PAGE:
In the media lately there has been a lot of talk about divesting from fossil fuel companies. I applaud this. It’s important to use all the tools in the toolbox to stem the rising tide (pun intended) of climate change. However, divestment today will not change the way buildings are built tomorrow, the types of zoning regulations adopted, how food is grown or clothes are made. The reality is that change is a long, slow process. Some of the things we think have happened quickly, like the adoption of smart phones, have actually taken a decade to reach a 10% global penetration rate.
While a shrinking fossil fuel industry will impact energy costs, which in turn will lead to changes in purchasing decisions on a larger level (e.g. what type of power plant to build) and at a more personal level (e.g. what type of car to buy, whether or not to buy a car at all), and will eventually decrease greenhouse gas emissions, these changes take time.
In that intervening time, between the eventual collapse of the fossil fuel industry and now, change still needs to happen in the way it always has – by individuals making decisions in their daily lives. By office managers who change what is purchased by their department, by building project managers who decide to hire a company experienced in LEED buildings, by students who take the train to their internship instead of driving. By people making choices every day that can change something lasting, like how buildings are conceived and built, or something habitual, like how to get around.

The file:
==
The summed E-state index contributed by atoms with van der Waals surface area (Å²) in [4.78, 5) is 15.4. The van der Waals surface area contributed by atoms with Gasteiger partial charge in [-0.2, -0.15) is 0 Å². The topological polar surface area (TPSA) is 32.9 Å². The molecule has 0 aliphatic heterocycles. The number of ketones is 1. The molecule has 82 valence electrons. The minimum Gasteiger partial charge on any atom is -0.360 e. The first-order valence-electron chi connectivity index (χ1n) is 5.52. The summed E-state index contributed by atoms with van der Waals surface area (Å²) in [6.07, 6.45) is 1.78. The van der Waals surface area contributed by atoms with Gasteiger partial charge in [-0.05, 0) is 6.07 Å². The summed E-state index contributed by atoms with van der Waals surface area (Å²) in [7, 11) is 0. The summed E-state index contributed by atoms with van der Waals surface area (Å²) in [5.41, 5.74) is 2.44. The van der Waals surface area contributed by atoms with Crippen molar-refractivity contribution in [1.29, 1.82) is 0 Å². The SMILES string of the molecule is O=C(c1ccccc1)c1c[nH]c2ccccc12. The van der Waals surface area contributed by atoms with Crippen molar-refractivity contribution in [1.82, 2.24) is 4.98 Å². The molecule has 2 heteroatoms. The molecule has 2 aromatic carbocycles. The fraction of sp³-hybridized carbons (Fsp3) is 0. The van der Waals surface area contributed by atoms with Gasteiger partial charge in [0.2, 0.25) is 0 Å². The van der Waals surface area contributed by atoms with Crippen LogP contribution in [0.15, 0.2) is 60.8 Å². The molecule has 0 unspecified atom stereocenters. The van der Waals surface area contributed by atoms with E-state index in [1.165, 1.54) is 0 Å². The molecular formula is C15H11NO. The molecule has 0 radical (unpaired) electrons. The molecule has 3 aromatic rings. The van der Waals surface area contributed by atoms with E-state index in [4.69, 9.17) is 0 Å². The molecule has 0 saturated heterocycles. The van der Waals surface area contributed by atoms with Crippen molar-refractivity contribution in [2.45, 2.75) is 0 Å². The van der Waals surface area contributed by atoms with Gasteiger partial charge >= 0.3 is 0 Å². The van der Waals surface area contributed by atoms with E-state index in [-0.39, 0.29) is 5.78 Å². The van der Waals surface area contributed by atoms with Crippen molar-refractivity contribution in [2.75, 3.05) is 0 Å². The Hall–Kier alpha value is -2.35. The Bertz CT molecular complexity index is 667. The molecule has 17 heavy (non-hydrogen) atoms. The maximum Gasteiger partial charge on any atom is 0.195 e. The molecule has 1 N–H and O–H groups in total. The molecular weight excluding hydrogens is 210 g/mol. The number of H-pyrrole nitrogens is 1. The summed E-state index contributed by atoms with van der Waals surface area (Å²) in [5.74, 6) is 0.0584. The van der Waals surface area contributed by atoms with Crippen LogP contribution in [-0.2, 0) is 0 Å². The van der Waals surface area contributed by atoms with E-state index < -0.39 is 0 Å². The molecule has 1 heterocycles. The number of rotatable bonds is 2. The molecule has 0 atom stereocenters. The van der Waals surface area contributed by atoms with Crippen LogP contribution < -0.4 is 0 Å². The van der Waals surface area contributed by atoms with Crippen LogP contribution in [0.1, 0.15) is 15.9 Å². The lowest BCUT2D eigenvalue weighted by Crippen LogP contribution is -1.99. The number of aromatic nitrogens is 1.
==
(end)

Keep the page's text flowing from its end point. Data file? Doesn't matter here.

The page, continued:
So while it is tempting to focus all our energy on a single cure to a problem, we, as individuals, need to be prepared for the long and often tedious business of waking up every day and making decisions that will, over time, lead to change. This takes strength, stamina, and a lot of self-motivation and hope. It lasts more than three days or three months and is, most of the time, inglorious and unappreciated.
Campaign finance reform, fossil fuel subsidies, investment decisions – these are all things that need to change, but we also need enthusiasm and passion to make local changes, the ones that will make a difference in the immediate future and reduce our emissions now. The people and actions highlighted in the sustainability progress report released today are doing those things. They have taken the time and effort, often above and beyond what is required of them, to make Tufts a better, more sustainable place. We applaud them and thank them with all our hearts, for we recognize that what they do is not easy but is very, very necessary.